Book review: Outrageous! By Paul Baker

Entertaining, informative and occasionally laugh-out-loud funny, this history of how Margaret Thatcher’s Section 28 was eventually defeated is also a timely reminder that the old demons of bigotry and exclusion are never far away, writes Joyce McMillan

Paul Baker
Paul Baker

We live in an age of bitter new culture wars; a time of furious voters demanding the return of old certainties of which they feel they have been robbed, and facing equally fierce resistance from those who associate those old certainties only with bigotry, oppression and pain. It’s therefore thoroughly encouraging, in this LGBTQ+ history month, to encounter a book like Paul Baker’s Outrageous!, subtitled The Story of Section 28 and Britain’s Battle for LGBT Education; not least because it reminds us that the weaponising of sexual and cultural issues is far from new, in UK and Scottish politics.

Across 300 pages of sprightly and entertaining history and memoir – always highly informative, occasionally laugh-out-loud funny, yet unfailingly conscious of the seriousness of the issues at stake – Baker leads us through the story of the notorious Clause 28 of Margaret Thatcher’s Education Reform Act 1988, which forbade local authorities from “promoting homosexuality as a pretended family relationship”, tracing the clause from its beginnings in a hysterical moral panic about sex education orchestrated by some elements of the press in the febrile atmosphere of the 1980s AIDS crisis, to its quiet end in the House of Commons in 2003.

Baker is also fully aware of the Scottish dimensions of the story. The equivalent Scottish legislation was known as Section 2A; and Baker leads us deftly through every aspect of the tale, focussing on the gallery of reactionary politicians – particularly in the House of Lords – who argued most strongly for the legislation, on strange episodes like Scottish millionaire Brian Souter’s personal campaign to “Keep The Clause”, and also on the powerful, witty and inventive anti-clause movement that helped unite the gay community at one of the darkest moments in its history, delivering not only some remarkable and sustained establishment campaigning led by figures like Ian McKellen and Michael Cashman, but also unforgettable moments of direct action, including the famous 1988 invasion of the BBC Six O’Clock News studio, during the evening bulletin.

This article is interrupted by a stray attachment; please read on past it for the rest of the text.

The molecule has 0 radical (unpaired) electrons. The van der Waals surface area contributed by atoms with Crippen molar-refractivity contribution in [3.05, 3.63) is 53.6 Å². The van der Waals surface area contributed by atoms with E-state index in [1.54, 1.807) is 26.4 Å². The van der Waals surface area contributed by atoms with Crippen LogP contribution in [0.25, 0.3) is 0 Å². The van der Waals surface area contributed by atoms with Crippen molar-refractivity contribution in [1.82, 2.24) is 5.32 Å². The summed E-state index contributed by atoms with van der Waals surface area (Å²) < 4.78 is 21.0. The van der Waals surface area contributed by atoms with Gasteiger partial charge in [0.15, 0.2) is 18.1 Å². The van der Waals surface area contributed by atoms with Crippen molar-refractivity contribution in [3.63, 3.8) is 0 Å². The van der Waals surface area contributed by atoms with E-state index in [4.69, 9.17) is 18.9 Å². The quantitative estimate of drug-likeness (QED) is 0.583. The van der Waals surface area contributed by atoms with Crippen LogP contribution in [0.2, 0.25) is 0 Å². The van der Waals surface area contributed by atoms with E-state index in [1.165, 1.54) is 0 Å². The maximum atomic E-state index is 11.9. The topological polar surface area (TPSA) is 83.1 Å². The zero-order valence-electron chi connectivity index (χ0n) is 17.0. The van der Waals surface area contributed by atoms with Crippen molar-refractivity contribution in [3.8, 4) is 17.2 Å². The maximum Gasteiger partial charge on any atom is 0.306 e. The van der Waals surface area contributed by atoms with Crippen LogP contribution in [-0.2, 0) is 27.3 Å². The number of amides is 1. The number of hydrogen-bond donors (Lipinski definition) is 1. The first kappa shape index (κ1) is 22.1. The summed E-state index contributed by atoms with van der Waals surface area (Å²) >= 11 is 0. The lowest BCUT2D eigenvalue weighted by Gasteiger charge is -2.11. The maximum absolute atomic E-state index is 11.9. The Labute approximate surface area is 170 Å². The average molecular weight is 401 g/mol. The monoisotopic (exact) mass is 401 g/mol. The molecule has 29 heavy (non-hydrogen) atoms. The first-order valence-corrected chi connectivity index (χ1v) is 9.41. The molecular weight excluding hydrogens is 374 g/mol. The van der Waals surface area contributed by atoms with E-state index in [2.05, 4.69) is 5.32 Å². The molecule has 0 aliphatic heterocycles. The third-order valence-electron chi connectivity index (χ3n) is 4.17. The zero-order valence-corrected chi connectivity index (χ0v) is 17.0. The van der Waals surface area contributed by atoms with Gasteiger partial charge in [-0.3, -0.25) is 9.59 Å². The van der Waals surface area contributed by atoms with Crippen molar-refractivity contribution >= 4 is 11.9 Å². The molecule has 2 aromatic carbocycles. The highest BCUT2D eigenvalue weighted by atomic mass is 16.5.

Outrageous, by Paul Baker

From the vantage-point of 2022, Baker can look back over four decades of tremendous positive change in the status of gay people in Britain; and his book comes as a powerful reminder of the pivotal role of Clause 28 in forming the politics of a gay generation who, together with their allies, went on to achieve levels of freedom and equality of which their forefathers and foremothers could barely have dreamed. Yet it also carries a warning that such gains are never set in stone; and that particularly in times of economic stress, the old demons of bigotry and exclusion can easily rouse themselves again, unless they are stoutly resisted by those who know that the price of freedom is eternal vigilance – in the 1980s, today, and always.

Outrageous! by Paul Baker, Reaktion Books £15.99

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